Eyes, as in plural. Using your natural binocular vision reduces eyestrain and helps you shoot better.
Different sight systems demand that the eyes do different things, but whatever system you use, shooting with both eyes open will help you hit the mark.
Thanks to the fact that we have two eyes that face forward, we are blessed with binocular vision. This gives us great field of view and also enables us to gauge distance. Doubt that? With a patch over one eye, try walking through a forest or up a rockslide or even across a banquet room full of chairs pulled at random from the tables. Try estimating the range to a deer in new terrain or a hawk in a distant tree.
While people who've lost an eye can adapt remarkably well, there's no question that two eyes give you an edge. Your eyes are engineered to work in concert. One assesses the size of an object and brings it into sharp focus as the other brackets intervening space. The operation is complex and subconscious. But the result is much preferable to monocular vision.
With double the effective pupil area, you also double the light your brain receives to construct an image. So it is perceived as brighter, or better lit. When you squint to block excessive light or give your dominant eye full rein, you induce eyestrain because one pupil is trying to constrict (to block light) while the other is dilating (to admit light denied it by your closed lid). Squinting tires your facial muscles too.
Odds are, you squint when you aim through a rifle scope, but as in shotgun shooting, you're better served using both eyes to direct the shot. Squinting while aiming is most natural but not a good habit.
Because high-power scopes and very restrictive target apertures all but demand a squint, some target shooters have worn patches over the subordinate eye. The patch cures the squint and thus relieves the strain on facial muscles. The eye strain remains, however, as the covered pupil dilates. A better option is a piece of translucent Scotch tape over the shooting glass lens on the subordinate eye. It will blur the target while still admitting light.
With a low-power scope, eyes-open shooting should be easy. You see the reticle with one eye, the target with both. There's nothing to line up; reticle and target appear in the same place. Learning to shoot this way is just a matter of practice. After a few successes, your eyes go to work automatically. That's good news; when hunting you don't want your subordinate eye handicapped by a strip of translucent tape.
Try this with a low-power scope (up to 3X). With your rifle at your waist, pick a clearly defined target. Focus on it. Now shoulder the rifle quickly without shifting or relaxing your focus. The crosswire should appear on target. Your subordinate eye will see past the scope as the reticle jumps into the target plane.
High-power scopes give shooters more trouble because the target image in front of one eye is so much larger than that in front of the other eye. Also, magnified wobble, a restricted field and shorter eye relief delay target acquisition.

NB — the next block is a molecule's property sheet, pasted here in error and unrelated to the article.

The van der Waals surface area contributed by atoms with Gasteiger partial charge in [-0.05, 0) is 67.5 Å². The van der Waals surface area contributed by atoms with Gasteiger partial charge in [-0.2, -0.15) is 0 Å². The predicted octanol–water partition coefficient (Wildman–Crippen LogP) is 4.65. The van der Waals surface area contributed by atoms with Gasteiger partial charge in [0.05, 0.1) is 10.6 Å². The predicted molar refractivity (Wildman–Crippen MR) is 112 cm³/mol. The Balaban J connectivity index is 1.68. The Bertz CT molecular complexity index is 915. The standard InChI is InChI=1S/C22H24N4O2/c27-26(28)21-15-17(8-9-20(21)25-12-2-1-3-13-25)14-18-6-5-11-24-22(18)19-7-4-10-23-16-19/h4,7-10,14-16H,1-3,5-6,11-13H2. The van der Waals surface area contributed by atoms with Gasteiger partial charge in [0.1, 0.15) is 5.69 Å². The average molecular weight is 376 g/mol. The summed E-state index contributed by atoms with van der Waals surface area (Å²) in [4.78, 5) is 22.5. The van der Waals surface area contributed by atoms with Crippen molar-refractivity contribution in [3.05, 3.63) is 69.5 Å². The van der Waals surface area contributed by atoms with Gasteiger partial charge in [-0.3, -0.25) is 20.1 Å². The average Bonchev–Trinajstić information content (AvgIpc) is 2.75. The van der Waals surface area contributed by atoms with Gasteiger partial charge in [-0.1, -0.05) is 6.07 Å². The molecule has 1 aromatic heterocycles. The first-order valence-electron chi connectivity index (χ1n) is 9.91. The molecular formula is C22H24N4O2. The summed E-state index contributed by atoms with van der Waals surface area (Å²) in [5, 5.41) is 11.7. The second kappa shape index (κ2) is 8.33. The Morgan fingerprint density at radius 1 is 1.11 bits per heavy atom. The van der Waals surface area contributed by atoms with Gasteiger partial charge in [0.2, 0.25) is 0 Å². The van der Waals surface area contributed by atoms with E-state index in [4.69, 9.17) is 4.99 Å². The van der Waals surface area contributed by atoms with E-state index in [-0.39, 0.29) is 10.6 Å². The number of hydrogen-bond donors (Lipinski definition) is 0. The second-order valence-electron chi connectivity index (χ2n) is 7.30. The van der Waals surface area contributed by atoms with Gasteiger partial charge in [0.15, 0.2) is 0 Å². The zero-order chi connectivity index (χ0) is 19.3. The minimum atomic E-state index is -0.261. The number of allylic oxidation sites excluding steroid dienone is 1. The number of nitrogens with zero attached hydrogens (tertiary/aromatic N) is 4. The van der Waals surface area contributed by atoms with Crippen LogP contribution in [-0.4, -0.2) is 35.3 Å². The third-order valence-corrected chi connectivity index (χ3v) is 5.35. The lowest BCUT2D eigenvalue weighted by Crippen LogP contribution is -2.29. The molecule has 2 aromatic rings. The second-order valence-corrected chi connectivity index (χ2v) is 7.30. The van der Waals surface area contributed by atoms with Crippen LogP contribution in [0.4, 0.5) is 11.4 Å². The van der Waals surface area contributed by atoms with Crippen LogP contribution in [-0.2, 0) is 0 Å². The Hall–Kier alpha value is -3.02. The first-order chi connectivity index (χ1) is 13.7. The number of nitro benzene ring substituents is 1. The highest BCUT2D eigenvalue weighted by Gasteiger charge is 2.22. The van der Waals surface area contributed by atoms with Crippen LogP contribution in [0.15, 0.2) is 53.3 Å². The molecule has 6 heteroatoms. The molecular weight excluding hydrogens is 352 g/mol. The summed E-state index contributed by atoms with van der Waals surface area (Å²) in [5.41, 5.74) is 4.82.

The result is similar to what you get shifting focus from a speeding teal to your shotgun barrel. That is, you'll work harder to hit less often. While the rifleman often has more time than a shotgunner, quick accurate shooting is almost always better than slow accurate shooting.
You can learn to use even high-power target scopes with both eyes open. The 20X Redfield on my smallbore prone rifle presents my dominant eye with an image starkly different than what my left eye perceives. But practice has enabled me to shoot with only a slight narrowing of my left eye--and that mainly to reduce sunny-day glare spared my dominant eye by the scope's eyepiece.
Open sights can be more difficult, as you're lining up three images in three focal planes. A double image of the front sight can delay a shot or cause a miss. An aperture rear sight absolves you of rear-sight focus, so shooting with both eyes is easier. Concentrate on your point of aim and center it with the bead. An aperture rear sight lets you aim a rifle much like you'd point a shotgun.
Optically a scope has an edge over iron sights because the reticle is in the target plane and will be seen in sharp focus. Your eye cannot bring a front sight and a distant target simultaneously into sharp focus.
Binocular vision is a marvelous gift. No matter how far you must look or how precisely you must aim, two eyes are truly better than one.
Some of these same principles apply to glassing for game. When I hunted Coues deer with David Miller a decade ago, he carried 30x80 binoculars, along with a husky tripod. He hauled both into the desert hills without complaint because after he sat down to glass, he'd peer through those lenses for hours on end.
Dave has since replaced his 30x80 with two spotting scopes mounted side by side on a special platform. Another option is the 120mm spotting scope now available from Rigby. It features a single barrel and objective unit but with an ocular assembly comprising two eyepieces that can be focused individually. A separate focus dial on the main barrel changes focus for both at once. While big and heavy, is easier to transport and use than two spotting scopes.
For backcountry hunters who must stay mobile, spotting scope magnification is available in some binoculars. Zeiss and Nikon have built 20X and 16X glasses with stabilizers to reduce the image shake that afflicts powerful binoculars when supported only by hand. Leica's Duovid 10+15x50 binocular delivers a choice of 10X and 15X magnification. Doublers, like the detachable eyepieces by Brunton and Swarovski boost power without adding bulk or weight until you use them.